The Economic Woes of Pro Sports: Greed or Government?
Subsidies and Antitrust Regulation Are the True Sources of Exorbitant Salaries and City-Hopping
JANUARY 01, 1997 by RAYMOND J. KEATING
Mr. Keating is chief economist with the Washington, D.C.-based Small Business Survival Foundation.
Beyond labor strife, two issues particularly annoy pro sports fans today—exorbitant player salaries and city-hopping by teams.
Player salaries that seem wildly out of kilter have been bothersome for some time. For example, the average Major League Baseball player reportedly earned $1.2 million dollars last year. Payrolls averaged about $32 million per team. The Montreal Expos were considered cheap—their payroll was only a bit more than $15 million, compared with the New York Yankees’ top payroll, reportedly exceeding $60 million by year’s end.
Almost as irksome are team owners who move, or threaten to move, their teams from city to city. Art Modell’s recent uprooting of the NFL’s Browns from Cleveland to become the Ravens of Baltimore is the most-publicized example—though actual and threatened moves have spread into a mini-plague in pro sports.
Fans regularly identify private greed as the source of these annoyances. However, the true genesis of these problems is government action. In this instance, federal, state, and local governments contribute to the mess.
At the federal level, antitrust legislation serves as one culprit in the city-switching games played by teams. Pro sports leagues have been classified by government officials as monopolies, and are therefore subject to antitrust regulation. This makes it all but impossible for leagues to exert any control over team movements. If a league wishes to stop a team from picking up and moving to another city, it faces an expensive and probably losing litigation battle. The exception to this has been Major League Baseball, which operates under an antitrust exemption, and indeed, baseball teams remain far less mobile than, for example, NFL teams.
In reality, pro sports leagues can in no serious economic way be considered monopolies. Leagues are nothing more than partnerships competing for consumers’ entertainment dollars. Members of Congress often remind Major League Baseball how lucky it is to be granted an antitrust exemption. And baseball is indeed lucky to be granted a reprieve from congressional economic ignorance. Antitrust regulation stands on highly precarious ground even in more seemingly simple cases. On the field of pro sports, it lands clearly out of bounds.
All pro sports leagues should be exempt from antitrust regulation. The effect of this action would allow leagues to be run as the partners see fit, including the power to stop team movements that hurt the sport.
At the state and local levels, government subsidies boost player salaries and also encourage team mobility. These subsidies take the form of taxpayer-financed stadiums and arenas.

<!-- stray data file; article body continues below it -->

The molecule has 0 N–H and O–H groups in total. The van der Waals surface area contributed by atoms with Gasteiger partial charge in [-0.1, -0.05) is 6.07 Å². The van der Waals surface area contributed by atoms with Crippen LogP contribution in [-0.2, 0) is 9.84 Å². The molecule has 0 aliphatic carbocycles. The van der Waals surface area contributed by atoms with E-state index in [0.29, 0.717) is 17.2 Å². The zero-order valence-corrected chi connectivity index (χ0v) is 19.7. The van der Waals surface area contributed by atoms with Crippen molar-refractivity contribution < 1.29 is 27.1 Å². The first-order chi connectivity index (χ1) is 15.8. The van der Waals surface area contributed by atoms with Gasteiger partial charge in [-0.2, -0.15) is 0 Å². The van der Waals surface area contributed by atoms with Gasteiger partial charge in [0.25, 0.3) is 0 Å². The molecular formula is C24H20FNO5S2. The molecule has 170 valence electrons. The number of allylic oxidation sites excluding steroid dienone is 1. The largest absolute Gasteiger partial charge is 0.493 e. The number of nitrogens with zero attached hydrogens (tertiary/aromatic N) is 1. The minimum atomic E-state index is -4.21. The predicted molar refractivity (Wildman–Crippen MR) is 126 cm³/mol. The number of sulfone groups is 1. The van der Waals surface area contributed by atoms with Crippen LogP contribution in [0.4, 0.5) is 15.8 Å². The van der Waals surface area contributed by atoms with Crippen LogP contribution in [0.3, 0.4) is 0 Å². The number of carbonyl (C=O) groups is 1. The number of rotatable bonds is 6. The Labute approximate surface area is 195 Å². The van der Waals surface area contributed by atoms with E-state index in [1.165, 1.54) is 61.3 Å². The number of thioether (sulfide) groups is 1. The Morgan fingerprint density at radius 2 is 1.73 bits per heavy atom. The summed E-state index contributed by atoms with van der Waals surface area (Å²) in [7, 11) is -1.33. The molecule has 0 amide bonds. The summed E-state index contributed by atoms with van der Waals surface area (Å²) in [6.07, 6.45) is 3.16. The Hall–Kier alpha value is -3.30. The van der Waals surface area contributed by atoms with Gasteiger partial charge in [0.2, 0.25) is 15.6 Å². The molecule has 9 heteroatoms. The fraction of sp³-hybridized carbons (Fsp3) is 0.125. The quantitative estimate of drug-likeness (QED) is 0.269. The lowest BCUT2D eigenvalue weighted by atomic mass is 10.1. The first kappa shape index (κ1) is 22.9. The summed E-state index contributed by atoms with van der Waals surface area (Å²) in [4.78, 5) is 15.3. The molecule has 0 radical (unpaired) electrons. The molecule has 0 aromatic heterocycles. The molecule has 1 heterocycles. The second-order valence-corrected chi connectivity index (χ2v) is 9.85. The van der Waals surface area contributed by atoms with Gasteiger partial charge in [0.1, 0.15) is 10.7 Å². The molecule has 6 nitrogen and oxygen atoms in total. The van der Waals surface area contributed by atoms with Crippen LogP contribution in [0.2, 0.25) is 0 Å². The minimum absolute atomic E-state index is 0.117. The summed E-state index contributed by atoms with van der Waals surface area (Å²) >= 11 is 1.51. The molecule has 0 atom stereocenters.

In essence, the taxpayers pick up the majority of a team’s capital costs—usually running anywhere between $100 million and $400 million for a new stadium (though New York City is talking about more than $1 billion for a new Yankee Stadium on the city’s West Side). The annual debt-service costs on a new ballpark can run into the tens-of-millions-of-dollars range. Obviously, relieved of such expenses, owners are free to bid player salaries ever higher, while boosting their own bottom lines as well.
Government-built stadiums also transform teams from the status of owners to renters. It’s always easier for a renter to up and leave than it is for an owner. So, perversely, government officials who believe that only a taxpayer-built stadium can attract or keep a major league team in their state or city merely ensure that teams will continue issuing threats and moving. Naturally, under this scenario, teams possess every incentive to pit city against city and state against state in a vicious game of corporate welfare.
My fellow fans, in the end, it is not the greed of players and owners that result in skyrocketing salaries and city-hopping by teams, but the actions of government officials.
In a truly free sports market, leagues operate free of antitrust regulation, teams receive no subsidies, owners build their own stadiums, and player salaries stay within the realm of sanity as owners are forced to consider the full cost of team operations including stadium or arena financing. Indeed, this is how the pro sports business largely worked until the 1960s and 1970s, when corporate welfare expanded along with all other forms of government activity.
Government needs to deregulate, privatize, and downsize, allowing the market to work. The result will be healthier sports leagues, happier fans, and savings for taxpayers.